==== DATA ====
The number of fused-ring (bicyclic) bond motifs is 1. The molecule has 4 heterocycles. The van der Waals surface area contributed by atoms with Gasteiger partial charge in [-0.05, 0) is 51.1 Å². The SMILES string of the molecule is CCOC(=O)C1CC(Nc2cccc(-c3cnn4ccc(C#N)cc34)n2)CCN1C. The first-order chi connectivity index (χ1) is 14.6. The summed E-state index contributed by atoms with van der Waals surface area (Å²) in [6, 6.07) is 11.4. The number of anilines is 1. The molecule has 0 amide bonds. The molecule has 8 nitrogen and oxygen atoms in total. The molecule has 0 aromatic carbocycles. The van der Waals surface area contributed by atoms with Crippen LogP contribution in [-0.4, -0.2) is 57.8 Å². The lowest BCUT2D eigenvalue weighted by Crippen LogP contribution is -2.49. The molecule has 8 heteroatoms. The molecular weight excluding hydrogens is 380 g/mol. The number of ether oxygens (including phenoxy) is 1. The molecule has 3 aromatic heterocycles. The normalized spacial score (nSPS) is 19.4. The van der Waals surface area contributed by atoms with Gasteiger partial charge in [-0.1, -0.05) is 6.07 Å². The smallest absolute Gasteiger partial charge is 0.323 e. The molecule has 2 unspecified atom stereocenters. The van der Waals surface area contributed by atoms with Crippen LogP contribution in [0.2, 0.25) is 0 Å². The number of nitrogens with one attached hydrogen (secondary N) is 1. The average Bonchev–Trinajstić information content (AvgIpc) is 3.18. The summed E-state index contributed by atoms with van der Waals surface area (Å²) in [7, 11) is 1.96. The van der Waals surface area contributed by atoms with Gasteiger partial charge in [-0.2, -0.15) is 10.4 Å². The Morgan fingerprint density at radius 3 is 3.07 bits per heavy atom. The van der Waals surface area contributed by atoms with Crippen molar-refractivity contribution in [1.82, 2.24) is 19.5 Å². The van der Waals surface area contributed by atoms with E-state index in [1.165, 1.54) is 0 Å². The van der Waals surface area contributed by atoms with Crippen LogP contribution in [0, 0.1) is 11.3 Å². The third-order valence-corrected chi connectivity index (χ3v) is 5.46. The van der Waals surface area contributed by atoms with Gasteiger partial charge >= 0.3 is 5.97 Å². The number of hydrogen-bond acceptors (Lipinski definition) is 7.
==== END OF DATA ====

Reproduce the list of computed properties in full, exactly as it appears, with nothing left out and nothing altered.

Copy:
The number of fused-ring (bicyclic) bond motifs is 1. The molecule has 4 heterocycles. The van der Waals surface area contributed by atoms with Gasteiger partial charge in [-0.05, 0) is 51.1 Å². The SMILES string of the molecule is CCOC(=O)C1CC(Nc2cccc(-c3cnn4ccc(C#N)cc34)n2)CCN1C. The first-order chi connectivity index (χ1) is 14.6. The summed E-state index contributed by atoms with van der Waals surface area (Å²) in [6, 6.07) is 11.4. The number of anilines is 1. The molecule has 0 amide bonds. The molecule has 8 nitrogen and oxygen atoms in total. The molecule has 0 aromatic carbocycles. The van der Waals surface area contributed by atoms with Crippen LogP contribution in [-0.4, -0.2) is 57.8 Å². The lowest BCUT2D eigenvalue weighted by Crippen LogP contribution is -2.49. The molecule has 8 heteroatoms. The molecular weight excluding hydrogens is 380 g/mol. The number of ether oxygens (including phenoxy) is 1. The molecule has 3 aromatic heterocycles. The normalized spacial score (nSPS) is 19.4. The van der Waals surface area contributed by atoms with Gasteiger partial charge in [-0.1, -0.05) is 6.07 Å². The smallest absolute Gasteiger partial charge is 0.323 e. The molecule has 2 unspecified atom stereocenters. The van der Waals surface area contributed by atoms with Crippen LogP contribution in [0.2, 0.25) is 0 Å². The number of nitrogens with one attached hydrogen (secondary N) is 1. The average Bonchev–Trinajstić information content (AvgIpc) is 3.18. The summed E-state index contributed by atoms with van der Waals surface area (Å²) in [7, 11) is 1.96. The van der Waals surface area contributed by atoms with Gasteiger partial charge in [-0.2, -0.15) is 10.4 Å². The Morgan fingerprint density at radius 3 is 3.07 bits per heavy atom. The van der Waals surface area contributed by atoms with Crippen molar-refractivity contribution in [1.82, 2.24) is 19.5 Å². The van der Waals surface area contributed by atoms with E-state index in [1.165, 1.54) is 0 Å². The van der Waals surface area contributed by atoms with Crippen LogP contribution in [0, 0.1) is 11.3 Å². The third-order valence-corrected chi connectivity index (χ3v) is 5.46. The van der Waals surface area contributed by atoms with Gasteiger partial charge >= 0.3 is 5.97 Å². The number of hydrogen-bond acceptors (Lipinski definition) is 7.